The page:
Criteria to measure progress

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Watershed Management Process
Build Partnerships
Characterize the Watershed
Set Goals and Identify Solutions
Design an Implementation Program
Implement the Watershed Plan
Measure Progress and Make Adjustments

As part of your implementation program, you should set some criteria by which you'll determine whether you are achieving load reductions over time and making progress toward meeting your overall watershed goals. These criteria can also support an adaptive management approach by providing mechanisms by which to reevaluate implementation plans if you're not making substantial progress toward meeting your watershed goals. This section should result in element h of the nine elements. Element h is “a set of criteria that can be used to determine whether loading reductions are being achieved over time and substantial progress is being made toward attaining water quality standards.”

These criteria can be expressed as indicators and associated interim target values. You will want to select indicators that will provide quantitative measurements of progress toward meeting the goals and can be easily communicated to various audiences. It is important to remember that these indicators and associated interim targets will serve as a trigger, in that if the criteria indicate that you are not making substantial progress, you should consider changing your implementation approach. These indicators might reflect a water quality condition that can be measured (dissolved oxygen, nitrogen, total suspended solids) or an action-related achievement that can be measured (pounds of trash removed, number of volunteers at the stream cleanup, length of stream corridor revegetated).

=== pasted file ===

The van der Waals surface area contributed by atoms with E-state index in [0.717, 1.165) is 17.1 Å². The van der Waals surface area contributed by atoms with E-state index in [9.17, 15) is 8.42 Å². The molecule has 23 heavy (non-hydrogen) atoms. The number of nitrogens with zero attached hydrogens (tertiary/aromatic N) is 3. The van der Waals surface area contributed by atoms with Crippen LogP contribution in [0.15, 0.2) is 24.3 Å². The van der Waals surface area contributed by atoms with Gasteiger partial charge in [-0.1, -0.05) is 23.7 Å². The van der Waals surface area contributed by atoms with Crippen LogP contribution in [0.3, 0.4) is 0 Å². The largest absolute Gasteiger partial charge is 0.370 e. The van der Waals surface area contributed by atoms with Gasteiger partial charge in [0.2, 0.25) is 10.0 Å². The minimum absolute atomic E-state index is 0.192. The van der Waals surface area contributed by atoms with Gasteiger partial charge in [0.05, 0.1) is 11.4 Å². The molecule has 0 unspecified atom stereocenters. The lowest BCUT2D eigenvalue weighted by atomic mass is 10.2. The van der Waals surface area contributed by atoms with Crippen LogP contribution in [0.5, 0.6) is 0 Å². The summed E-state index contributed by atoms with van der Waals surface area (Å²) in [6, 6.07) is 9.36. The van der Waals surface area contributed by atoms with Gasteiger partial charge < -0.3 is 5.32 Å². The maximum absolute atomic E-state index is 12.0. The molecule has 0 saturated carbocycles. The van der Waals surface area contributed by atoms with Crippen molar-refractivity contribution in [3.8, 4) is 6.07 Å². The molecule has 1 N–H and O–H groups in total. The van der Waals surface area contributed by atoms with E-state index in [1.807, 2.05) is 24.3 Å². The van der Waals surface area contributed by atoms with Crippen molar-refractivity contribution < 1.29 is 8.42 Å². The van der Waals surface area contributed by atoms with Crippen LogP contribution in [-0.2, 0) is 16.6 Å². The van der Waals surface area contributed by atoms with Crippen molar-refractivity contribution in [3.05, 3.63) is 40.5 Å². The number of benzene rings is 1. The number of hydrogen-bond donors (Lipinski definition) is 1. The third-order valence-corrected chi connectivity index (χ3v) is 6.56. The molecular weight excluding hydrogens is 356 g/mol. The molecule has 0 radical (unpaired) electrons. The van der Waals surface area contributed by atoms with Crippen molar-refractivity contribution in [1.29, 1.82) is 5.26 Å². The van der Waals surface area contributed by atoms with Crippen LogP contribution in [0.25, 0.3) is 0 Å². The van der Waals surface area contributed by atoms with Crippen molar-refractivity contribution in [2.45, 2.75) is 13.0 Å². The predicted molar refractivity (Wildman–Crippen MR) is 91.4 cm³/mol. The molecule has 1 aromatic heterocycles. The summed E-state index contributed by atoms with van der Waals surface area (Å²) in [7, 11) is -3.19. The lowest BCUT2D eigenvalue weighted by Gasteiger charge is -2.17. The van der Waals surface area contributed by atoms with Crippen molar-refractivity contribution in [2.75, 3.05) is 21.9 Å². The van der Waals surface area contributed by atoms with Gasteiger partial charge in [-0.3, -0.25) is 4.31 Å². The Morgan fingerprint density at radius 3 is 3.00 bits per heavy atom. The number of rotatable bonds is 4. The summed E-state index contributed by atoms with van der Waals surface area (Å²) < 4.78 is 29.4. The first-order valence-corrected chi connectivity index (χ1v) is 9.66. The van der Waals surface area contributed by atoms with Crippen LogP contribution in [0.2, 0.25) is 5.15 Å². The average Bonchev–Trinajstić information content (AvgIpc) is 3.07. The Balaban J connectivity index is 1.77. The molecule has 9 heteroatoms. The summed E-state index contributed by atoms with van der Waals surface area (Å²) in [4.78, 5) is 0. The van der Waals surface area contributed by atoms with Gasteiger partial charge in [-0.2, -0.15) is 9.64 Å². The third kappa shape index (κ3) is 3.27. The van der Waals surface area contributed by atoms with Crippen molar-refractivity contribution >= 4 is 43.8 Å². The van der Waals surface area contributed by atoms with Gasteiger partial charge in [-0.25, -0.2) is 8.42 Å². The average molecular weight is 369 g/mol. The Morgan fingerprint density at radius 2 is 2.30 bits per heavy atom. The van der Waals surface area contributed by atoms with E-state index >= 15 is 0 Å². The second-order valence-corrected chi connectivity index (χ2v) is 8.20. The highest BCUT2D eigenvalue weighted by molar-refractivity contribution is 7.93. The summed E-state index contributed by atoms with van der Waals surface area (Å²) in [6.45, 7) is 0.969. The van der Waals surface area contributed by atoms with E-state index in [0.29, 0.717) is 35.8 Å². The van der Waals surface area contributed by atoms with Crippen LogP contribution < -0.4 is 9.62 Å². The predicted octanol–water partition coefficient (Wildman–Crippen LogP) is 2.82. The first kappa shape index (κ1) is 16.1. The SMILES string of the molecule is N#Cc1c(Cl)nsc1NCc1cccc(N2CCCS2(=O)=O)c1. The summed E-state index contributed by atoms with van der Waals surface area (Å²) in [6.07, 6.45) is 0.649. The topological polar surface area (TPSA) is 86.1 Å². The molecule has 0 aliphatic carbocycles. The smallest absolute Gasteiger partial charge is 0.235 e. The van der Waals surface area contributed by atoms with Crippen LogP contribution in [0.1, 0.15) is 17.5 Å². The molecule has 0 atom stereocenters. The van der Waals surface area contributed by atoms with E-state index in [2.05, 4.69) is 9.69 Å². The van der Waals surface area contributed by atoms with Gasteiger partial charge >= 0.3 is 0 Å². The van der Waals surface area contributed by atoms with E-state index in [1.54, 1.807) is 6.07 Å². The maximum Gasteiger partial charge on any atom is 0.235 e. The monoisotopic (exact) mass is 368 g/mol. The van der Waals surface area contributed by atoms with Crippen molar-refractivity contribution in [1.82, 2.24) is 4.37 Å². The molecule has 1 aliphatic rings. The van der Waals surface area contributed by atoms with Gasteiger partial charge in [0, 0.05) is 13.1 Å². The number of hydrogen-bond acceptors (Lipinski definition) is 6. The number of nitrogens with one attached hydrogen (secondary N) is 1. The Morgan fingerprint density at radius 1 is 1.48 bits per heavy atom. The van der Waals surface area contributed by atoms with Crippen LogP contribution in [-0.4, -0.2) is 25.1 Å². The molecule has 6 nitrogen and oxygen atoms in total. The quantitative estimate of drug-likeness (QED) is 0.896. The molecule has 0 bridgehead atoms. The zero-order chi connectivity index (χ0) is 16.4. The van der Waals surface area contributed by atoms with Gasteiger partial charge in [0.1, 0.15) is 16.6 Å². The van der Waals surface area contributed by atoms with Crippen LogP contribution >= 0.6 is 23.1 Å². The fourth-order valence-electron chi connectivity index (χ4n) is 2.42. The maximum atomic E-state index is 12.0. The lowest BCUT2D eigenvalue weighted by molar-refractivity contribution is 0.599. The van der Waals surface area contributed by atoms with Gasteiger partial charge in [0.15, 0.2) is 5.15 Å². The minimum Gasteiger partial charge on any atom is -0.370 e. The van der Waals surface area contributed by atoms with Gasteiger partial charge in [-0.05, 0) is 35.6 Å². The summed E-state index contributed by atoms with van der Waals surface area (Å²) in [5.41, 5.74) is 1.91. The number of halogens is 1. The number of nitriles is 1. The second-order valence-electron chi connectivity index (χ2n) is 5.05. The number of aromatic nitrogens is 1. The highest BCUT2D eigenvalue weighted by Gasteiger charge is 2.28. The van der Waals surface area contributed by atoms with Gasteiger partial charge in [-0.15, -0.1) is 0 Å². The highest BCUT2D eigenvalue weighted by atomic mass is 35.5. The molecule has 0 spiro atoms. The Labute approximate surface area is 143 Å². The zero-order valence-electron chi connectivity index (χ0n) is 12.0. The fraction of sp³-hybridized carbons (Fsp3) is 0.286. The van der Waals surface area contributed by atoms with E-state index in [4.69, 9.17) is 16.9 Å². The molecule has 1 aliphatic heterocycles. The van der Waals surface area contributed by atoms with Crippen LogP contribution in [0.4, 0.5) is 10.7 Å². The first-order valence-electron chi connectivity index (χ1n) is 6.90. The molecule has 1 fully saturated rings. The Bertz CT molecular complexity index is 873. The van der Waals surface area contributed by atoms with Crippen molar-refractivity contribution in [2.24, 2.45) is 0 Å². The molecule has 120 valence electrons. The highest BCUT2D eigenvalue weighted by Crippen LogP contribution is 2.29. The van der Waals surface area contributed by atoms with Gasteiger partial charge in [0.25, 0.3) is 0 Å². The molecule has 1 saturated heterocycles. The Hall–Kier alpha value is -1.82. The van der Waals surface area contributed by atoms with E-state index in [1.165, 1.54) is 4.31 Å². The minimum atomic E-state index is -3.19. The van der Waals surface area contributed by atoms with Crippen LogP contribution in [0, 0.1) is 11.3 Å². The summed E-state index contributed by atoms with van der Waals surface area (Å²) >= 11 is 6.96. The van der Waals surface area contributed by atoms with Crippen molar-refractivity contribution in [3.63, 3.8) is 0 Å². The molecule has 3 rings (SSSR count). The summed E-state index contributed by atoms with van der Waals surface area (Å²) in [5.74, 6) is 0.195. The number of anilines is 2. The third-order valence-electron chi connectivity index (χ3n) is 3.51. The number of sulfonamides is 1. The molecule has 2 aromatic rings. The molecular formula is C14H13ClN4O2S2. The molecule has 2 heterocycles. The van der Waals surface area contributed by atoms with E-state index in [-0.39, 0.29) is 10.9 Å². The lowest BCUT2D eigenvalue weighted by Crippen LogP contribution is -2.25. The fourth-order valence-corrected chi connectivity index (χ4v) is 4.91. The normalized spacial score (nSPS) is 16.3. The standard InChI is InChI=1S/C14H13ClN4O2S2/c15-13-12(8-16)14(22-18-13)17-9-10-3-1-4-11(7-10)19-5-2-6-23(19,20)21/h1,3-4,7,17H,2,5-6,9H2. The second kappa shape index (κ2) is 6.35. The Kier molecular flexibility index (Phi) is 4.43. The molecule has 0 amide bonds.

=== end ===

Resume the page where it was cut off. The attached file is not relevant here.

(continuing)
The indicators and interim target values selected should reflect the performance of the management measures being implemented, the concerns identified early in the process by stakeholders, and the refined goals that were outlined. Because of the confounding, dynamic conditions that occur in a watershed, you should be careful how you interpret these indicators once implementation begins. Table 12-1 (see below) of EPA's Watershed Handbook demonstrates how you can use a suite of indicators to measure progress in reducing pollutant loads depending on the issues of concern.

There are various factors to consider before setting criteria, such as the implementation schedule of the management measures, the nature of the pollutants, and the time frame for applying the criteria.

Table 12-1.


Suite of Indicators


  • Phosphorous load
  • Number of nuisance algae blooms
  • Transparency of waterbody or secchi depth
  • Frequency of taste and odor problems in water supply
  • Hypolimnetic dissolved oxygen in a lake or reservoir
  • Soil test phosphorus in agricultural fields

Pathogens (related to recreational use)

  • Bacteria counts
  • Compliance with water quality standards (single sample or geometric mean)
  • Number and duration of beach closings
  • Number of shellfish bed reopenings
  • Incidence of illness reported during recreation season


  • Total suspended solids concentration and load
  • Raw water quality at drinking water intake
  • Frequency and degree of dredging of agricultural ditches, impoundments, and water supply intake structures